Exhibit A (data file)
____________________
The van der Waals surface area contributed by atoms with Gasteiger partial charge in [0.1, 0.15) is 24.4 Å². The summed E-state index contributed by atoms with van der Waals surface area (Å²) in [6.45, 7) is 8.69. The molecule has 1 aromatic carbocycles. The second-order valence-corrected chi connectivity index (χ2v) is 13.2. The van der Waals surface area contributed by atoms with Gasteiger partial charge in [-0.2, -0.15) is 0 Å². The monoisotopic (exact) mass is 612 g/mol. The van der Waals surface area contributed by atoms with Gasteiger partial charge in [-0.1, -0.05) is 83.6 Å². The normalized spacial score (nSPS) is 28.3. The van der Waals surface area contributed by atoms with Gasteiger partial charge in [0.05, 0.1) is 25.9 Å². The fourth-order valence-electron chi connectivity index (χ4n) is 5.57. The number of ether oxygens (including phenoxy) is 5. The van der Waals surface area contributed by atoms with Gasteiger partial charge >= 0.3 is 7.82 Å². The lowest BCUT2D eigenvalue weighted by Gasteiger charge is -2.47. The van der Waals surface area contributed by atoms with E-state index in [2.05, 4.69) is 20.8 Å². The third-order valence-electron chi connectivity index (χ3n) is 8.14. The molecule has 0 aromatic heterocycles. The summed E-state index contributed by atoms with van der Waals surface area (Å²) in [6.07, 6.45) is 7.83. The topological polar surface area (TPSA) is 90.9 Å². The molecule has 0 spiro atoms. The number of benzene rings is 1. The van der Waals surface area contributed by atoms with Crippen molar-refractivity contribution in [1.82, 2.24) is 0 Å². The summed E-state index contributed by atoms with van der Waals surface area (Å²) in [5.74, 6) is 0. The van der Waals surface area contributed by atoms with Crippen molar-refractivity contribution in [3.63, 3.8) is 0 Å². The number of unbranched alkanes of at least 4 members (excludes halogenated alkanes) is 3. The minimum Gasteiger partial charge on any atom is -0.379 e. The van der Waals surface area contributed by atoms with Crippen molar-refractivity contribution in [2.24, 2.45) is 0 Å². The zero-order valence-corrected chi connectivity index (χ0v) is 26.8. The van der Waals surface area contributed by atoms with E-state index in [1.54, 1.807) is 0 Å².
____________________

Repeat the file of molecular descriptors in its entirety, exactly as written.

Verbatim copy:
The van der Waals surface area contributed by atoms with Gasteiger partial charge in [0.1, 0.15) is 24.4 Å². The summed E-state index contributed by atoms with van der Waals surface area (Å²) in [6.45, 7) is 8.69. The molecule has 1 aromatic carbocycles. The second-order valence-corrected chi connectivity index (χ2v) is 13.2. The van der Waals surface area contributed by atoms with Gasteiger partial charge in [-0.2, -0.15) is 0 Å². The monoisotopic (exact) mass is 612 g/mol. The van der Waals surface area contributed by atoms with Gasteiger partial charge in [-0.1, -0.05) is 83.6 Å². The normalized spacial score (nSPS) is 28.3. The van der Waals surface area contributed by atoms with Gasteiger partial charge in [0.05, 0.1) is 25.9 Å². The fourth-order valence-electron chi connectivity index (χ4n) is 5.57. The number of ether oxygens (including phenoxy) is 5. The van der Waals surface area contributed by atoms with Gasteiger partial charge >= 0.3 is 7.82 Å². The lowest BCUT2D eigenvalue weighted by Gasteiger charge is -2.47. The van der Waals surface area contributed by atoms with E-state index in [2.05, 4.69) is 20.8 Å². The third-order valence-electron chi connectivity index (χ3n) is 8.14. The molecule has 0 aromatic heterocycles. The summed E-state index contributed by atoms with van der Waals surface area (Å²) in [6.07, 6.45) is 7.83. The topological polar surface area (TPSA) is 90.9 Å². The molecule has 0 spiro atoms. The number of benzene rings is 1. The van der Waals surface area contributed by atoms with Crippen molar-refractivity contribution in [1.82, 2.24) is 0 Å². The summed E-state index contributed by atoms with van der Waals surface area (Å²) in [5.74, 6) is 0. The van der Waals surface area contributed by atoms with Crippen molar-refractivity contribution in [3.63, 3.8) is 0 Å². The number of unbranched alkanes of at least 4 members (excludes halogenated alkanes) is 3. The minimum Gasteiger partial charge on any atom is -0.379 e. The van der Waals surface area contributed by atoms with Crippen molar-refractivity contribution in [2.24, 2.45) is 0 Å². The zero-order valence-corrected chi connectivity index (χ0v) is 26.8. The van der Waals surface area contributed by atoms with E-state index in [1.54, 1.807) is 0 Å².